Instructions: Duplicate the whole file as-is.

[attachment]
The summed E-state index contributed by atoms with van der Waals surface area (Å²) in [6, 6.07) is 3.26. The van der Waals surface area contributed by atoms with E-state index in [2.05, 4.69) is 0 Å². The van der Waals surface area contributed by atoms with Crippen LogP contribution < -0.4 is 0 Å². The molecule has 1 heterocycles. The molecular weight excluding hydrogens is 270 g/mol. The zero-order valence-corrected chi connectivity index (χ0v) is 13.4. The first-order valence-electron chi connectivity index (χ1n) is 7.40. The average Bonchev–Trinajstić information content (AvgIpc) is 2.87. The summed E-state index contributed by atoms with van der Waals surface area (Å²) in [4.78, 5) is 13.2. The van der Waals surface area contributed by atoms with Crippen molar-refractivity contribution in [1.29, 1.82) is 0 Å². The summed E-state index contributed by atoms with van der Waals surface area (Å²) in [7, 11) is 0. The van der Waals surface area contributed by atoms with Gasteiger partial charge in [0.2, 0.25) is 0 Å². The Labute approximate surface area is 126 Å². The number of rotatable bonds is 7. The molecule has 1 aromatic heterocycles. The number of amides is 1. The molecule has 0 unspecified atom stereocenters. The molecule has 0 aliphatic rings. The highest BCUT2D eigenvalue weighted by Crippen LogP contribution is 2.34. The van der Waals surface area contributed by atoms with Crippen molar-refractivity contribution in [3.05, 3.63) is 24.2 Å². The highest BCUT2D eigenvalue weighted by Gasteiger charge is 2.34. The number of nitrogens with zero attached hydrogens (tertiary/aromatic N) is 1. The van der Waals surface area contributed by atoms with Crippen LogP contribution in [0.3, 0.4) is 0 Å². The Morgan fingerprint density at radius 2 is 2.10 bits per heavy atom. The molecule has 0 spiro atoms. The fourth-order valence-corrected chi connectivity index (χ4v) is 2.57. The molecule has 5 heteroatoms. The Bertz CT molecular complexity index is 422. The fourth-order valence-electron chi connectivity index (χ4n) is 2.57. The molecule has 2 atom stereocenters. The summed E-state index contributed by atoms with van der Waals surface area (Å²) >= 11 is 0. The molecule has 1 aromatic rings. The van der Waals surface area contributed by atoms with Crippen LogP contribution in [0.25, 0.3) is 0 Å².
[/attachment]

The summed E-state index contributed by atoms with van der Waals surface area (Å²) in [6, 6.07) is 3.26. The van der Waals surface area contributed by atoms with E-state index in [2.05, 4.69) is 0 Å². The van der Waals surface area contributed by atoms with Crippen LogP contribution < -0.4 is 0 Å². The molecule has 1 heterocycles. The molecular weight excluding hydrogens is 270 g/mol. The zero-order valence-corrected chi connectivity index (χ0v) is 13.4. The first-order valence-electron chi connectivity index (χ1n) is 7.40. The average Bonchev–Trinajstić information content (AvgIpc) is 2.87. The summed E-state index contributed by atoms with van der Waals surface area (Å²) in [4.78, 5) is 13.2. The van der Waals surface area contributed by atoms with Crippen molar-refractivity contribution in [1.29, 1.82) is 0 Å². The summed E-state index contributed by atoms with van der Waals surface area (Å²) in [7, 11) is 0. The van der Waals surface area contributed by atoms with Gasteiger partial charge in [0.2, 0.25) is 0 Å². The Labute approximate surface area is 126 Å². The number of rotatable bonds is 7. The molecule has 1 aromatic heterocycles. The number of amides is 1. The molecule has 0 unspecified atom stereocenters. The molecule has 0 aliphatic rings. The highest BCUT2D eigenvalue weighted by Crippen LogP contribution is 2.34. The van der Waals surface area contributed by atoms with Crippen molar-refractivity contribution in [3.05, 3.63) is 24.2 Å². The highest BCUT2D eigenvalue weighted by Gasteiger charge is 2.34. The number of nitrogens with zero attached hydrogens (tertiary/aromatic N) is 1. The van der Waals surface area contributed by atoms with Crippen LogP contribution in [0.3, 0.4) is 0 Å². The Morgan fingerprint density at radius 2 is 2.10 bits per heavy atom. The molecule has 0 spiro atoms. The fourth-order valence-corrected chi connectivity index (χ4v) is 2.57. The molecule has 5 heteroatoms. The Bertz CT molecular complexity index is 422. The fourth-order valence-electron chi connectivity index (χ4n) is 2.57. The molecule has 2 atom stereocenters. The summed E-state index contributed by atoms with van der Waals surface area (Å²) >= 11 is 0. The molecule has 1 aromatic rings. The van der Waals surface area contributed by atoms with Crippen LogP contribution in [0.25, 0.3) is 0 Å².